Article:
The Alabama Department of Corrections is issuing a statement following a non-profit organization's investigation and subsequent filing with the U.S. Department of Justice that claims Julia Tutwiler Prison for Women in Wetumpka has a widespread pattern of officer-on-inmate sexual violence.
The Equal Justice Initiative, which says it provides representation to indigent and prisoners who have been denied fair legal treatment, filed the complaint Tuesday. It's seeking a full federal investigation.
The Department of Corrections said Tuesday morning it had no comment. Tuesday afternoon, Commissioner Kim Thomas acknowledged the EJI investigation and issued the following statement:
"This is a matter of grave concern to me. Sexual misconduct of any kind, including custodial sexual misconduct, is not tolerated by this Department. From the beginning of my watch, I have made it very clear to my staff that custodial sexual misconduct will not be tolerated and is an especially egregious offense to me. We take every action possible to prevent it from happening and if it does, we undertake prompt corrective employee discipline and pursue criminal prosecution where applicable."
EJI says it interviewed more than 50 women incarcerated at the prison and uncovered a pattern of "frequent and severe officer-on-inmate sexual violence."
EJI says during the course of its investigation, it found that incarcerated inmates gave birth to children fathered out of rape by prison guards and that more than 20 Tutwiler employees have been transferred or fired in the last five years for illegal sexual contact with prisoners.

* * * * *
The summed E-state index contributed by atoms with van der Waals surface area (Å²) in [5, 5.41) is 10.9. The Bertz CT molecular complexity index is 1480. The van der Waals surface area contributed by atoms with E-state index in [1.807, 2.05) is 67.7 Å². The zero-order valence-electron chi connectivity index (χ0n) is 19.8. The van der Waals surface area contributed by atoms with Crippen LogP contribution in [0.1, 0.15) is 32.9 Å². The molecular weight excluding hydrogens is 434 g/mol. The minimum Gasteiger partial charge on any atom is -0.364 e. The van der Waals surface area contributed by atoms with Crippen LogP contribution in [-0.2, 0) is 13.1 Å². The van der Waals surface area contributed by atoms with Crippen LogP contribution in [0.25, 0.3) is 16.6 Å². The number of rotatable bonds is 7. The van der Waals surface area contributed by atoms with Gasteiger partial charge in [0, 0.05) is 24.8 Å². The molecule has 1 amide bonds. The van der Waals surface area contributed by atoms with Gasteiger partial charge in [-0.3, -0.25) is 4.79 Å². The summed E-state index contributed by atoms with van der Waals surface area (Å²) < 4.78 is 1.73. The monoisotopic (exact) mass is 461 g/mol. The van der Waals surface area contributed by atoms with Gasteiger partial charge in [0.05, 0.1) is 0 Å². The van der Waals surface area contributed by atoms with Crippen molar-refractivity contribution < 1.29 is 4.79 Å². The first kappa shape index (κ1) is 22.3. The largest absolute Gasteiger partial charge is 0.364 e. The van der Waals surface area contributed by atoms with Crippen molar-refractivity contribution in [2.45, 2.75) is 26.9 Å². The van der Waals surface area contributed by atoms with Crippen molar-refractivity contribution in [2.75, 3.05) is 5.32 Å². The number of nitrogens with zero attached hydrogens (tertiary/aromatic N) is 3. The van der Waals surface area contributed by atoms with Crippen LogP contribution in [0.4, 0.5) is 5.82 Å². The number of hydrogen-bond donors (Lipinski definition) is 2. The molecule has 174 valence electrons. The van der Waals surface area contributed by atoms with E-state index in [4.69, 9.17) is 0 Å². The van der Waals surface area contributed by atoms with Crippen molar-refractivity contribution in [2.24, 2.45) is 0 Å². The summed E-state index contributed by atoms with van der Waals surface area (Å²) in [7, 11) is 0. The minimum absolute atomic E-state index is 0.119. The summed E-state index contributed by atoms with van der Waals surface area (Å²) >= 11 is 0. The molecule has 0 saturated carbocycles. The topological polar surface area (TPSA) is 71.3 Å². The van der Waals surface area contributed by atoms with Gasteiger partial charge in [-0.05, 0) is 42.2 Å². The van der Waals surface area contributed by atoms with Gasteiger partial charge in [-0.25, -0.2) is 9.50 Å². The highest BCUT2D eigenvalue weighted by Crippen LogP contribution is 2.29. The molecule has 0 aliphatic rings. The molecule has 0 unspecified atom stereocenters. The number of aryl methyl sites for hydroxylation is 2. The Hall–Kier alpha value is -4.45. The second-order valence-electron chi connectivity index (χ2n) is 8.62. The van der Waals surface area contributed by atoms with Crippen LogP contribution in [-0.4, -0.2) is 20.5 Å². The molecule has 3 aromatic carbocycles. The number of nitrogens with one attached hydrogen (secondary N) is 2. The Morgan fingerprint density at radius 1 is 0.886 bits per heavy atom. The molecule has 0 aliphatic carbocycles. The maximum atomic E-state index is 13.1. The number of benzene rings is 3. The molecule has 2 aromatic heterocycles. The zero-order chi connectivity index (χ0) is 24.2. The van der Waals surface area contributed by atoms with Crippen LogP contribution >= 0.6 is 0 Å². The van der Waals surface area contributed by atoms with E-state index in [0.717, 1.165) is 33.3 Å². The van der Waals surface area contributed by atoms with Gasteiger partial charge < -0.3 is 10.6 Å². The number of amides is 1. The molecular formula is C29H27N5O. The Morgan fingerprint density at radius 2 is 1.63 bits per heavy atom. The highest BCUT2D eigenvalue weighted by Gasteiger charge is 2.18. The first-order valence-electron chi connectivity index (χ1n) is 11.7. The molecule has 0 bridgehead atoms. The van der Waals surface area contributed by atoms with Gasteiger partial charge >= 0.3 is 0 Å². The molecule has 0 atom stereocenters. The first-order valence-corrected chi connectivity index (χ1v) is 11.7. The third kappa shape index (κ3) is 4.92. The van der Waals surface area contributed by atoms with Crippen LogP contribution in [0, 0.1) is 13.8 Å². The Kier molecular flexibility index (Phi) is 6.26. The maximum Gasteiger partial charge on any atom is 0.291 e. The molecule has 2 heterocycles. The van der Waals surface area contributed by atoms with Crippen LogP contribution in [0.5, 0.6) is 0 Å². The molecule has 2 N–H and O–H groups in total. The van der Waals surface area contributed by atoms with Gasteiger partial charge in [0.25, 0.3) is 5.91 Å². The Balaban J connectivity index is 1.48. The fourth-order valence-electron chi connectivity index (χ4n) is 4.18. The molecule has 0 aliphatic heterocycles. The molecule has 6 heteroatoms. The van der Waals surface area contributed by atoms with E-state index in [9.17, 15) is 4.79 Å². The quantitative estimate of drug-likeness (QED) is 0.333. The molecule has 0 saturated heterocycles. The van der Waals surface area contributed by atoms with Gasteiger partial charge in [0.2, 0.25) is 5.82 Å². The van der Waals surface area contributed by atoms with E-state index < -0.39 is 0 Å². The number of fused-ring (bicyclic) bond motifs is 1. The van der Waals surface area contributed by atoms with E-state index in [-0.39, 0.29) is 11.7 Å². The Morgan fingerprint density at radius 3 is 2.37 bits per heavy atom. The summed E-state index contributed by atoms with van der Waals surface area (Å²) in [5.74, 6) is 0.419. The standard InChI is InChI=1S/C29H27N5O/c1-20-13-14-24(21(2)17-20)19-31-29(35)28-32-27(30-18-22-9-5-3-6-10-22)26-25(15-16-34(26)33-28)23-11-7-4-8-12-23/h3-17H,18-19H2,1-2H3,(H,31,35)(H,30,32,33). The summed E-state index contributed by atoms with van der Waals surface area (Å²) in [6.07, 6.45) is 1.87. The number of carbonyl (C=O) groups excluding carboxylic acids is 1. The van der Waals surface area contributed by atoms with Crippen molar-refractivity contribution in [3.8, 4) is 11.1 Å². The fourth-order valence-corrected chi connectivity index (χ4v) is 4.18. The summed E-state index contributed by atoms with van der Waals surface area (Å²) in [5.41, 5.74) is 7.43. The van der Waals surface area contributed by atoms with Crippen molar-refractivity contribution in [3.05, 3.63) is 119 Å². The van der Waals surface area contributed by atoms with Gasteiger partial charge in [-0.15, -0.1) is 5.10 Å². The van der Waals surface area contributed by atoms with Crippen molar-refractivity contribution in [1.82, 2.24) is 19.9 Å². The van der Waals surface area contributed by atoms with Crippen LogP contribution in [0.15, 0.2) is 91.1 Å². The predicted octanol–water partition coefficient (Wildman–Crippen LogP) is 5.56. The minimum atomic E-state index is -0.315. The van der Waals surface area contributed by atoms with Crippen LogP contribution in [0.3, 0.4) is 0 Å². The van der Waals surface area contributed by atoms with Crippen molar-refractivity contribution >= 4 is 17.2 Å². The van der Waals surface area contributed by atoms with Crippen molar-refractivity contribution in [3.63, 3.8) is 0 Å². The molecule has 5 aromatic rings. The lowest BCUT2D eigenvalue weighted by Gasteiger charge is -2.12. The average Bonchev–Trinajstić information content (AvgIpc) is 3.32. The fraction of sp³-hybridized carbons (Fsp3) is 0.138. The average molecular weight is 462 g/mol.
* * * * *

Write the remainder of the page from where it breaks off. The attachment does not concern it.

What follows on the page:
DOCUMENT: Read EJI's investigation]
The watchdog group also claims that that prison officials are under-reporting the number of sexual assault incidents and are intimidating inmates to prevent them from filing complaints.
"Rape and sexual assault of incarcerated women is criminal and an outrageous abuse of power," said EJI Executive Director Bryan Stevenson, who wrote the letter to the Justice Department. "Any failure by state and federal officials to respond quickly and appropriately to reports of sexual violence will contribute to tragic and shameful conditions of confinement for women."
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ADOC says it has a zero-tolerance for inmate sexual offenses and custodial sexual misconduct. "Departmental practices and procedures are in place to help identify, monitor, and track alleged sexual assaults
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